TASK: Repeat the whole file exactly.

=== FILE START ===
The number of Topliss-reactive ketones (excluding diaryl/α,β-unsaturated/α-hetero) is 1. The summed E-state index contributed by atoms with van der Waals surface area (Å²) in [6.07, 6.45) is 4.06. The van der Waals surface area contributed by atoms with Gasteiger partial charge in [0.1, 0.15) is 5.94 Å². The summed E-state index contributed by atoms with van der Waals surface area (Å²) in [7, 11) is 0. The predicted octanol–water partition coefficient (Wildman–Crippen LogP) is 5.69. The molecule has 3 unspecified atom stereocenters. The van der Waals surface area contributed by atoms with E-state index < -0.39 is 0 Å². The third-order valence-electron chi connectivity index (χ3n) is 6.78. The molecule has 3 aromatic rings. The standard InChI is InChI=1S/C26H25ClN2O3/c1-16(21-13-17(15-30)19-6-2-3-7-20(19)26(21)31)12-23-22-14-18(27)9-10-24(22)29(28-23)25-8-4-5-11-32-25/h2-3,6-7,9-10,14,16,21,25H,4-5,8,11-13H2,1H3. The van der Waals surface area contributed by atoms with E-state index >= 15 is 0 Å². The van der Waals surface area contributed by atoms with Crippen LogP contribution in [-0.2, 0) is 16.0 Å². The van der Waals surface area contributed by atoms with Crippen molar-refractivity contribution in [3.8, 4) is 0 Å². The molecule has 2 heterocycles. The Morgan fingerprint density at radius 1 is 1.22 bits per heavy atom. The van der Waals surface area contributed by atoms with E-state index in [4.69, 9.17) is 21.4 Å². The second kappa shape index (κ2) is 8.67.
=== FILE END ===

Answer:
The number of Topliss-reactive ketones (excluding diaryl/α,β-unsaturated/α-hetero) is 1. The summed E-state index contributed by atoms with van der Waals surface area (Å²) in [6.07, 6.45) is 4.06. The van der Waals surface area contributed by atoms with Gasteiger partial charge in [0.1, 0.15) is 5.94 Å². The summed E-state index contributed by atoms with van der Waals surface area (Å²) in [7, 11) is 0. The predicted octanol–water partition coefficient (Wildman–Crippen LogP) is 5.69. The molecule has 3 unspecified atom stereocenters. The van der Waals surface area contributed by atoms with E-state index < -0.39 is 0 Å². The third-order valence-electron chi connectivity index (χ3n) is 6.78. The molecule has 3 aromatic rings. The standard InChI is InChI=1S/C26H25ClN2O3/c1-16(21-13-17(15-30)19-6-2-3-7-20(19)26(21)31)12-23-22-14-18(27)9-10-24(22)29(28-23)25-8-4-5-11-32-25/h2-3,6-7,9-10,14,16,21,25H,4-5,8,11-13H2,1H3. The van der Waals surface area contributed by atoms with E-state index >= 15 is 0 Å². The van der Waals surface area contributed by atoms with Crippen LogP contribution in [-0.2, 0) is 16.0 Å². The van der Waals surface area contributed by atoms with Crippen molar-refractivity contribution in [3.8, 4) is 0 Å². The molecule has 2 heterocycles. The Morgan fingerprint density at radius 1 is 1.22 bits per heavy atom. The van der Waals surface area contributed by atoms with E-state index in [4.69, 9.17) is 21.4 Å². The second kappa shape index (κ2) is 8.67.